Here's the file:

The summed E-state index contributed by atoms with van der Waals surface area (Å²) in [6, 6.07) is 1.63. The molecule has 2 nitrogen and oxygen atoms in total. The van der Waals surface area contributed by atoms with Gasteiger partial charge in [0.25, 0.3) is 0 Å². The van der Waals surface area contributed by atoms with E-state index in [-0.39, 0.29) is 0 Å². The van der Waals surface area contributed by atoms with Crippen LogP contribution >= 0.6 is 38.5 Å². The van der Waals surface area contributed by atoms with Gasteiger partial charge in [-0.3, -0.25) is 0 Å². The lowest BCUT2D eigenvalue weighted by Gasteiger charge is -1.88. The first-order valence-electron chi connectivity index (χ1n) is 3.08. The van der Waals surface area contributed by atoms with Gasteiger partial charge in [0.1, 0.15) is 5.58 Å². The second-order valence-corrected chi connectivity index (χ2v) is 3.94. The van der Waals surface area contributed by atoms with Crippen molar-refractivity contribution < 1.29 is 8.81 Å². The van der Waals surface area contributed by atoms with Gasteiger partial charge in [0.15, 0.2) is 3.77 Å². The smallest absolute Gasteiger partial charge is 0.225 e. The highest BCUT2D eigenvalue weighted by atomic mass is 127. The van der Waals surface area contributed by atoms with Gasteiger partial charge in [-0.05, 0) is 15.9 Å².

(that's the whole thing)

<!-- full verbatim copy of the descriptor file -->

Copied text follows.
The summed E-state index contributed by atoms with van der Waals surface area (Å²) in [6, 6.07) is 1.63. The molecule has 2 nitrogen and oxygen atoms in total. The van der Waals surface area contributed by atoms with Gasteiger partial charge in [0.25, 0.3) is 0 Å². The van der Waals surface area contributed by atoms with E-state index in [-0.39, 0.29) is 0 Å². The van der Waals surface area contributed by atoms with Crippen LogP contribution >= 0.6 is 38.5 Å². The van der Waals surface area contributed by atoms with Gasteiger partial charge in [-0.3, -0.25) is 0 Å². The lowest BCUT2D eigenvalue weighted by Gasteiger charge is -1.88. The first-order valence-electron chi connectivity index (χ1n) is 3.08. The van der Waals surface area contributed by atoms with Gasteiger partial charge in [0.1, 0.15) is 5.58 Å². The second-order valence-corrected chi connectivity index (χ2v) is 3.94. The van der Waals surface area contributed by atoms with Crippen molar-refractivity contribution < 1.29 is 8.81 Å². The van der Waals surface area contributed by atoms with Gasteiger partial charge in [0.15, 0.2) is 3.77 Å². The smallest absolute Gasteiger partial charge is 0.225 e. The highest BCUT2D eigenvalue weighted by atomic mass is 127. The van der Waals surface area contributed by atoms with Gasteiger partial charge in [-0.05, 0) is 15.9 Å².